l.7-8: love is composed of various 'elements', some of which are intellectual ("would contemplate") - i.e. emotions, desires, etc... - and others are physical ("sometimes do"), i.e. lots of sex (+ appreciation of physical beauty, etc...).

This second part introduces the idea that love is composed of various elements.

And yet no greater, but more eminent,
* * * * * * * * Love by the spring is grown ;
* * * * * * * * As in the firmament
Stars by the sun are not enlarged, but shown,
Gentle love deeds, as blossoms on a bough,
From love's awakened root do bud out now.
l.1-2: The change of love is not such that its 'size' has increased, but rather, the speaker's understanding has. He has become more aware of the depth of his feeling because of love's physical manifestations.
l.3-4: These manifestations are likened to the belief that the sun gave light to the other heavenly bodies (it doesn't make them bigger, but it does make them visible). Thus, by enjoying the, er, physical aspects of love (and physical sensations of spring, etc...), the speaker has become more aware/"awakened". This is then compared to a 'blossoming'. Hence, it could be seen as a "growth", but one of understanding, through revelation - an increase in depth...

The third part unites the first two: the 'elemented' nature of love (physical/emotional) can lead to its variable nature.

If, as in water stirr'd more circles be
* * Produced by one, love such additions take,
* * Those like so many spheres but one heaven make,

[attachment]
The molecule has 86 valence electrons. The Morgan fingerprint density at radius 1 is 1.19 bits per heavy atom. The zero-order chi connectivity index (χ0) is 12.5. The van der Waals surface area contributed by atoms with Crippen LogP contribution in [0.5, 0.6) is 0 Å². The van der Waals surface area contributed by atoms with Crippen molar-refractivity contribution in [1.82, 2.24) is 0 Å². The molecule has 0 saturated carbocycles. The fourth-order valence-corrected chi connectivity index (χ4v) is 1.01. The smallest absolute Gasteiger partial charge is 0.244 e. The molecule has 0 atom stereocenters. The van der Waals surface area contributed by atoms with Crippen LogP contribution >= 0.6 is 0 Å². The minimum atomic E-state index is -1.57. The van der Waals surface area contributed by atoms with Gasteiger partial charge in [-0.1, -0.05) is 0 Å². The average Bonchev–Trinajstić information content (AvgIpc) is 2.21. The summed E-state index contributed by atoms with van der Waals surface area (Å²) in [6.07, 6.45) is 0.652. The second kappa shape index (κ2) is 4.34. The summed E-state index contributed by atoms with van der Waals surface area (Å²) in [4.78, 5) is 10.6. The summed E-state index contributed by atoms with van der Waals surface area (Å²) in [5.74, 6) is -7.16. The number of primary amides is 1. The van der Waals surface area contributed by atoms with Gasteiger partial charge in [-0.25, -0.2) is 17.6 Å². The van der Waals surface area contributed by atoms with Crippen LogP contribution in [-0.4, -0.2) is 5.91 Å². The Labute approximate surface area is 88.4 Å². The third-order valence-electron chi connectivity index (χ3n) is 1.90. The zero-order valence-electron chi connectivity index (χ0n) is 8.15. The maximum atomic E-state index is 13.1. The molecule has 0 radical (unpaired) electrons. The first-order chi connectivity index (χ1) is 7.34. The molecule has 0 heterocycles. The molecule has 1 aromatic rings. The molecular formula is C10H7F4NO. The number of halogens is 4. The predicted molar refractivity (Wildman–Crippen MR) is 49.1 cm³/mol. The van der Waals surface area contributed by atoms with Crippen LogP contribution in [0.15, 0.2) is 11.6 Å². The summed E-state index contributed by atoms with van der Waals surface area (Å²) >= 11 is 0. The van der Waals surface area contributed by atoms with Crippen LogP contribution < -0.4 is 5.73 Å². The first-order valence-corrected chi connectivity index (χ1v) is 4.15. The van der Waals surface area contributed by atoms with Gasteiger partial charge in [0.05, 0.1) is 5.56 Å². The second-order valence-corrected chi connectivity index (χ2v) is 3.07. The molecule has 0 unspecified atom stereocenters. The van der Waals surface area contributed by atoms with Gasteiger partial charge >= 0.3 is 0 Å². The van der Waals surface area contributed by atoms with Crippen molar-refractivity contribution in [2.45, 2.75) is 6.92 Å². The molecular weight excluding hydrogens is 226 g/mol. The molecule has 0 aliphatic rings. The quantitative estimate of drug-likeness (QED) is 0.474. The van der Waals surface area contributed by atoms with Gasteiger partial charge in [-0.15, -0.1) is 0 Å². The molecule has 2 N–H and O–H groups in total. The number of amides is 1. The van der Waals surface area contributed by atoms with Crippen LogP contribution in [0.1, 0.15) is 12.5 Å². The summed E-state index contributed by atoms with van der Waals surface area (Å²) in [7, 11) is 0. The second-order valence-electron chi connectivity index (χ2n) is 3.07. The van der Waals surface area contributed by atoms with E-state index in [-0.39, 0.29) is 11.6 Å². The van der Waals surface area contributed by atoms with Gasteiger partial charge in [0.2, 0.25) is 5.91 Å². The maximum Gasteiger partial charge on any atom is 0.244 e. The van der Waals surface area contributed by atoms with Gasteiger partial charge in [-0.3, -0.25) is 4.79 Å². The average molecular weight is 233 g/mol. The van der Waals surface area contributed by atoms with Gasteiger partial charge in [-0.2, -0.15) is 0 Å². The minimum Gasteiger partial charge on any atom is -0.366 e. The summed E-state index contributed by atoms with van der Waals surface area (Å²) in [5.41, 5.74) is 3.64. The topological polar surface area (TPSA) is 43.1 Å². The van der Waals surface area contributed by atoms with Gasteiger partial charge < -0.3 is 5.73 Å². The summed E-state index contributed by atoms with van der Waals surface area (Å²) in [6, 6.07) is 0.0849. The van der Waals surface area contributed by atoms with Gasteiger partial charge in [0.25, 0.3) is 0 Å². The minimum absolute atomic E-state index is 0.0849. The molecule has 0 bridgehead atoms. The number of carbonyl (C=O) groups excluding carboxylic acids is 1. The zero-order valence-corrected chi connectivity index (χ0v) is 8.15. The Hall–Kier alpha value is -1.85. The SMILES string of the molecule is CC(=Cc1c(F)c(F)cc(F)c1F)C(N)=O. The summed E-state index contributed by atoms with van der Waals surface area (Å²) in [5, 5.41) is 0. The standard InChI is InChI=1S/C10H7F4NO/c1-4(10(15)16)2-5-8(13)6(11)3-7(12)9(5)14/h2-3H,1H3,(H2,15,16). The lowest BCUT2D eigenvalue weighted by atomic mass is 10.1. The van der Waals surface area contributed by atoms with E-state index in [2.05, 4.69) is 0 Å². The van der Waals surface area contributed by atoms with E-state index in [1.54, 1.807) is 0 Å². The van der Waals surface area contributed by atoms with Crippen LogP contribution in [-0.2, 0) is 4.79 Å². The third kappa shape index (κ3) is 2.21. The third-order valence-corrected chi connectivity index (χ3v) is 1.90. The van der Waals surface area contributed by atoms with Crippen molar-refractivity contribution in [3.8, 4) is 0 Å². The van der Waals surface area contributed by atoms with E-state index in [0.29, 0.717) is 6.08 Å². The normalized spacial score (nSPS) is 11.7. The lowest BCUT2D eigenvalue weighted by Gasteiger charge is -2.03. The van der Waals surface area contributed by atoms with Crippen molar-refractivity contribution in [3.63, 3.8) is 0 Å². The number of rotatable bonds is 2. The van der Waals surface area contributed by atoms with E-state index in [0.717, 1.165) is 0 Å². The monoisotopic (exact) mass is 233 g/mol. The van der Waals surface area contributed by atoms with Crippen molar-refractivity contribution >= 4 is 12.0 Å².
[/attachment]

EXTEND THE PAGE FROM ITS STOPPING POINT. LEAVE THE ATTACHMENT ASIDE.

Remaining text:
For they are all concentric unto thee ;
And though each spring do add to love new heat,
As princes do in times of action get
New taxes, and remit them not in peace,
No winter shall abate this spring’s increase.
l.1-4: Summary of theme of 'elemented' love; it is compared to the ripples on the surface of water, or the various celestial bodies. Although these are numerous, they are all connected ("concentric unto thee"), all different aspects of the love for one thing. There's also the double meaning of "heaven", paying a compliment to his mistress... (aww!)
l.6-8: Summary of theme of 'growth': the increase in love that comes with the spring will not be taken away (just like raised taxes)... Indeed, it is implied that the various new aspects of love that will come with winter will add to an increased understanding further still.

I do hope that sorts you out... I've found this most therapeutic, writing on some literature that I actually enjoy. You might want to read Eliot's essay 'The Metaphysical Poets' for some more ideas on Donne, + his interpretation of 'dissociated' imagery (applicable to all the poetry you read):

And now, time for beer!
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Report Thread starter 16 years ago
That was amazingly helpful thank you- I didn't expect so much.

Cheers you really helped me out!